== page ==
The term “ dementia ” refers to several types of brain disorders that impair thought, memory, and language. Scientists estimate that up to four million Americans suffer from Alzheimer’s disease , the most common, slowly progressive form of dementia. Vascular dementia is the second most common manifestation, and is thought to be caused by a series of small strokes . Dementia usually begins after age 60, and risk goes up with age. While only about 3% of people age 65-74 have Alzheimer’s, nearly half of those age 85 and older have the disease. There is no known cure for dementia.

Cardiovascular disease (CVD) and dementia often occur together, and while the causes of dementia, particularly Alzheimer’s, are unknown, the reasons behind CVD are better understood. Therefore, scientists are very interested in learning about any connections between these two conditions, as there may be significant crossover in how they can be treated and prevented.

Diabetes, high cholesterol , high blood pressure (hypertension) , and smoking are four proven and treatable risk factors for CVD. Furthermore, they have all been associated with Alzheimer’s disease and vascular dementia. But, heretofore, no long-term research had been conducted to determine whether risk factors for CVD early in life could predict dementia years later. Without this knowledge, scientists were left to wonder if CVD actually caused dementia or if it only exacerbated existing symptoms.

New research published in the January 25, 2005 issue of Neurology sheds some light on the relationship between these conditions. Researchers reported that each of the four cardiovascular risk factors—hypertension, high cholesterol, diabetes, and smoking—if present during midlife ( before dementia is usually diagnosed), raised the risk of later dementia by 20% to 40%.

About the Study

Study investigators examined the medical histories of 8,845 members of a health maintenance organization ( HMO) in Northern California who underwent voluntary health exams between 1964 and 1973 (at ages 40-44), and were still members of the health plan and available for follow-up between 1994 and 2003 (at ages 61-83). Members were male and female, multiethnic, and all had equal access to care.

To determine cardiovascular risk factors (diabetes, hypertension, high cholesterol, and smoking) during middle age, the researchers looked at participants’ old medical records. The records contained detailed information on self-reported demographics, lifestyle, and medical history (including medical conditions, medication use, and smoking history), as well as data on height and weight, cholesterol, blood pressure, and blood sugar levels.

To see which members went on to develop dementia over the subsequent thirty years or so, the researchers collected electronic reports of clinical diagnoses for a nine year period starting in 1994 (when electronic reporting first became available for all HMO members).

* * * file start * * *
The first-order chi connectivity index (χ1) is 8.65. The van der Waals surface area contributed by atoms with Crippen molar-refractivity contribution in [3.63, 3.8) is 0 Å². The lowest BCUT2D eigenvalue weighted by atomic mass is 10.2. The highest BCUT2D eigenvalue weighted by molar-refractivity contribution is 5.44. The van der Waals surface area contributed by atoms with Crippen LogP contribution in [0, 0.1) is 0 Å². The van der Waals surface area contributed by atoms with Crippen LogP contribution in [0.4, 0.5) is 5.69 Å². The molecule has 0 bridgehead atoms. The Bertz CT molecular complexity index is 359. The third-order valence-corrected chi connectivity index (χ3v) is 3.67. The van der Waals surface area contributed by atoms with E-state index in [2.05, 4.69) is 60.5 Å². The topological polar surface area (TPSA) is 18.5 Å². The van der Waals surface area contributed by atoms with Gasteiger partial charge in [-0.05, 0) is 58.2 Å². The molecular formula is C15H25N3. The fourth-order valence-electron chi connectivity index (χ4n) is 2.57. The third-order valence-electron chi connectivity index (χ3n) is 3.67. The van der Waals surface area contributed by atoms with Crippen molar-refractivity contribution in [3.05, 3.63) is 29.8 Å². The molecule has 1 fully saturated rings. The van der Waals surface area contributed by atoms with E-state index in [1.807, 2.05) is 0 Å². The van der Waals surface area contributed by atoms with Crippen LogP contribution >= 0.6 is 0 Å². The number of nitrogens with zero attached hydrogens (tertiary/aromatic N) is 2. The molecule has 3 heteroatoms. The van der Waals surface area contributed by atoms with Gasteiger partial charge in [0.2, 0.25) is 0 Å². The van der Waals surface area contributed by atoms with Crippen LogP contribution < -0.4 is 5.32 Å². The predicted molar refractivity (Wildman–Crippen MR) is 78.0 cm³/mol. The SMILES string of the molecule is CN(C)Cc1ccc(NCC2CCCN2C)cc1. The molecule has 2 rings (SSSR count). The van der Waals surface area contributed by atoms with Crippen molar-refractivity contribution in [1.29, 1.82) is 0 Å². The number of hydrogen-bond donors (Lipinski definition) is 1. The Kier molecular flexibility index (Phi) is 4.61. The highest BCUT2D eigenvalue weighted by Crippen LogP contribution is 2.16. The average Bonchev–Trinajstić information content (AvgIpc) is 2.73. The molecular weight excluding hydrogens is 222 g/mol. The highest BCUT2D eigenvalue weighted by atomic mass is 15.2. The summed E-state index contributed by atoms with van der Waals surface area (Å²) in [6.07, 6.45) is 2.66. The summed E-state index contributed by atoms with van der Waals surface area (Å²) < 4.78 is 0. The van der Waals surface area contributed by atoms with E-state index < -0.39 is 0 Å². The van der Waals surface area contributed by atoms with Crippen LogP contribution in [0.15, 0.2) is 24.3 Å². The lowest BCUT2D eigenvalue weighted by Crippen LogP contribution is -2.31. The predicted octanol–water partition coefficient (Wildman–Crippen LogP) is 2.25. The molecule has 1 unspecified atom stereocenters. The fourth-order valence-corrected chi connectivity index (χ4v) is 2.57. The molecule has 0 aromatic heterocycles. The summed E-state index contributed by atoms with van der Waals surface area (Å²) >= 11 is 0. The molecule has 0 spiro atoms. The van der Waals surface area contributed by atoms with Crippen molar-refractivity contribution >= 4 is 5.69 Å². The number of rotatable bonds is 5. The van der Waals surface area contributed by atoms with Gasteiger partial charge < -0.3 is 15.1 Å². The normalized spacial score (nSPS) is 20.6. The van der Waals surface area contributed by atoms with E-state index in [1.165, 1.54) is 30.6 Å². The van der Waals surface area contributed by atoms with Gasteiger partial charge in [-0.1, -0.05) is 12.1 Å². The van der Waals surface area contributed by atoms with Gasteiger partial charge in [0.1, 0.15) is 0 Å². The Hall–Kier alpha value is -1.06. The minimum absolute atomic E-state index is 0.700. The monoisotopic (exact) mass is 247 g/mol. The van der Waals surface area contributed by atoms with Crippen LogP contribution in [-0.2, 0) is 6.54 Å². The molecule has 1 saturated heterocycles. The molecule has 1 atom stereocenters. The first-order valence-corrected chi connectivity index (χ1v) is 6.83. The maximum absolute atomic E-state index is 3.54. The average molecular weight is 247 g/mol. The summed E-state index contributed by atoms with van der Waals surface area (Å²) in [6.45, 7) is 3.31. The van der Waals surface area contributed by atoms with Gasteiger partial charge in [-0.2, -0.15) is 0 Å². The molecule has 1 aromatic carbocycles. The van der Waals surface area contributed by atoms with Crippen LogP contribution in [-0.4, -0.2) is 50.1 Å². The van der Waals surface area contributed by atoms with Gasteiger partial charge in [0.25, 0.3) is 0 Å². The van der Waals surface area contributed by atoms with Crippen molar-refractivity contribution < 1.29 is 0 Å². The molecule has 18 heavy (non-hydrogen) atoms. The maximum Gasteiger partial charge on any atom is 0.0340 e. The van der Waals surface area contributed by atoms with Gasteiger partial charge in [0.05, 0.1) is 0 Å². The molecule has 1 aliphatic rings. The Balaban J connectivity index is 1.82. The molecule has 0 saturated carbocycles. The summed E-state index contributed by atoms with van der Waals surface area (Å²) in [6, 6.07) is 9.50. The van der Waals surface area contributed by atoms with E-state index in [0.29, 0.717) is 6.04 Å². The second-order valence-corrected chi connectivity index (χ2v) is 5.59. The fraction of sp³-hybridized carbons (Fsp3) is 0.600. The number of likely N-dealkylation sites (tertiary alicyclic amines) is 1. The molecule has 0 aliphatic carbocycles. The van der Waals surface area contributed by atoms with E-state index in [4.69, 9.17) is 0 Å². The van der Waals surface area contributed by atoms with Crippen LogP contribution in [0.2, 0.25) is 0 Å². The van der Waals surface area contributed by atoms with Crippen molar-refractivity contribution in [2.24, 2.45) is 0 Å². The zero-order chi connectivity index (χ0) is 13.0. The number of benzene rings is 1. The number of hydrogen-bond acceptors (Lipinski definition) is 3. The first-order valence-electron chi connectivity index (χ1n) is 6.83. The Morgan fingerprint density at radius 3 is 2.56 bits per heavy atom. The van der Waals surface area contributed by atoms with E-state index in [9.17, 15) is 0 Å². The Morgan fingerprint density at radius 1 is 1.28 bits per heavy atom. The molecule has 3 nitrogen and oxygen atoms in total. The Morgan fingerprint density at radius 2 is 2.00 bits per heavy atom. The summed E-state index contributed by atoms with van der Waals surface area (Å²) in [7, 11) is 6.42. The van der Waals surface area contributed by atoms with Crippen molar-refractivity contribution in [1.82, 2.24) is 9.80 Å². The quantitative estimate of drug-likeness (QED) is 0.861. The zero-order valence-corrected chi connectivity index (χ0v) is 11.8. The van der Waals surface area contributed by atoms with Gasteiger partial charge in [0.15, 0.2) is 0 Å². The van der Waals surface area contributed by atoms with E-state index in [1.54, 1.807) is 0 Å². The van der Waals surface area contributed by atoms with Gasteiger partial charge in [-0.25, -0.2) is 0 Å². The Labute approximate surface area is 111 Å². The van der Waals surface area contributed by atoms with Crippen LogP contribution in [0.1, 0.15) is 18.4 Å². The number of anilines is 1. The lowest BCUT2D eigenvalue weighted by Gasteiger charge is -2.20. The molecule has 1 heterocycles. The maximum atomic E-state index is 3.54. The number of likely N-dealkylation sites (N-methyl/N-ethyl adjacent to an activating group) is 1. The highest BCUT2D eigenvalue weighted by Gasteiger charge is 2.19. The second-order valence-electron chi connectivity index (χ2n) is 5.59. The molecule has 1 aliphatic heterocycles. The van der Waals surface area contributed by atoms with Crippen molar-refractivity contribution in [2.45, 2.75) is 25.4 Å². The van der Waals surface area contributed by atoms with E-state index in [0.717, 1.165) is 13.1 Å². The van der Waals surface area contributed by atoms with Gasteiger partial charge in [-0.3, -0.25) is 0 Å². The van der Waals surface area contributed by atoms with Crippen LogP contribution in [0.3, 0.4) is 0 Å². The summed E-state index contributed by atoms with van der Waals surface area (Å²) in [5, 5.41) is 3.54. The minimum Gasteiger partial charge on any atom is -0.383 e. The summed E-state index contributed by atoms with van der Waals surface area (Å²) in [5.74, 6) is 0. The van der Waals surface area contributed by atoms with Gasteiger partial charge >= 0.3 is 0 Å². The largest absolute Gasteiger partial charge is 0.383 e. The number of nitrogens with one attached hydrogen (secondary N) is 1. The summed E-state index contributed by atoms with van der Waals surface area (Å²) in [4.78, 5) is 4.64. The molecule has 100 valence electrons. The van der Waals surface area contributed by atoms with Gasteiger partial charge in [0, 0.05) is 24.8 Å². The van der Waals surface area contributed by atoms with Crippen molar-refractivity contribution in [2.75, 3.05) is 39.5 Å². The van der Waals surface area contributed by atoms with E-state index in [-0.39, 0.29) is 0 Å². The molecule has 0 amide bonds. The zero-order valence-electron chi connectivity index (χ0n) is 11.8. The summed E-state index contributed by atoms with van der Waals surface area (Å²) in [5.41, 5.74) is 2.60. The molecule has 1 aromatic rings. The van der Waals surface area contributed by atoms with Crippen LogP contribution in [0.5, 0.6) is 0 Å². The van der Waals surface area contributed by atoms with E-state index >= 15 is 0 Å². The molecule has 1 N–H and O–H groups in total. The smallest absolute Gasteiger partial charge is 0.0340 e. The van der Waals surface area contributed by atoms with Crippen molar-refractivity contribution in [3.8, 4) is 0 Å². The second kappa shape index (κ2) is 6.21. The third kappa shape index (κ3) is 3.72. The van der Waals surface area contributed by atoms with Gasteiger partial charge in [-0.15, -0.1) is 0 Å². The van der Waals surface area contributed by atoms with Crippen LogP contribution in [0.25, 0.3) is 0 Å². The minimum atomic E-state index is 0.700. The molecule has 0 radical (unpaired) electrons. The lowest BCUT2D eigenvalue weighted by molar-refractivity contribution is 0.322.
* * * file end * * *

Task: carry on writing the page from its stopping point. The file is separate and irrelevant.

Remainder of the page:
The Findings

At midlife (1964-1973), 11% of participants had diabetes, 32% had high cholesterol, 60% had ever smoked, and 19% had hypertension. From 1994 to 2003, 721 participants (8.2%) were diagnosed with dementia, with an average age at diagnosis of 74.5.

Each of the mid-life risk factors was associated with a higher risk of dementia later in life, even after researchers controlled for age, education level, race, and sex. For each CVD risk factor, the likelihood of dementia increased as follows:

  • Diabetes: 46%
  • High cholesterol: 42%
  • Smoking: 26%
  • Hypertension: 24%

Analyzed together, participants who had any one of these risk factors were 27% more likely to develop dementia; those who had any two were 70% more likely; and those who had any three, or all four, were more than twice as likely to develop dementia.

How Does This Affect You?

This study suggests that those at risk for heart disease at middle age are also at increased risk for dementia. Therefore, preventing or treating cardiovascular risk factors early could potentially lower the incidence of dementia later on. The study’s large size, long duration, and diverse population add to the credibility of these findings.

One limitation of the study, though, immediately suggests the need for more research in this area. Since the electronic reports the researchers used did not differentiate between types of dementia, they were unable to compare the increase in risk between Alzheimer’s and vascular dementia, an important distinction with regards to cardiovascular risk. Also, the unknown number of participants with dementia who died prior to 1994 could not have been included in analysis.

The exact mechanism by which CVD risk may influence cognitive decline, particularly in Alzheimer’s disease, is not well understood. The connection, however, should not be surprising. Even without showing symptoms of CVD yet, many high-risk individuals already have compromised blood flow, and thus compromised oxygen delivery to the brain. Over a long period of time, even in the absence of strokes, this low level of oxygen is bound to exacerbate the underlying disease process leading to dementia.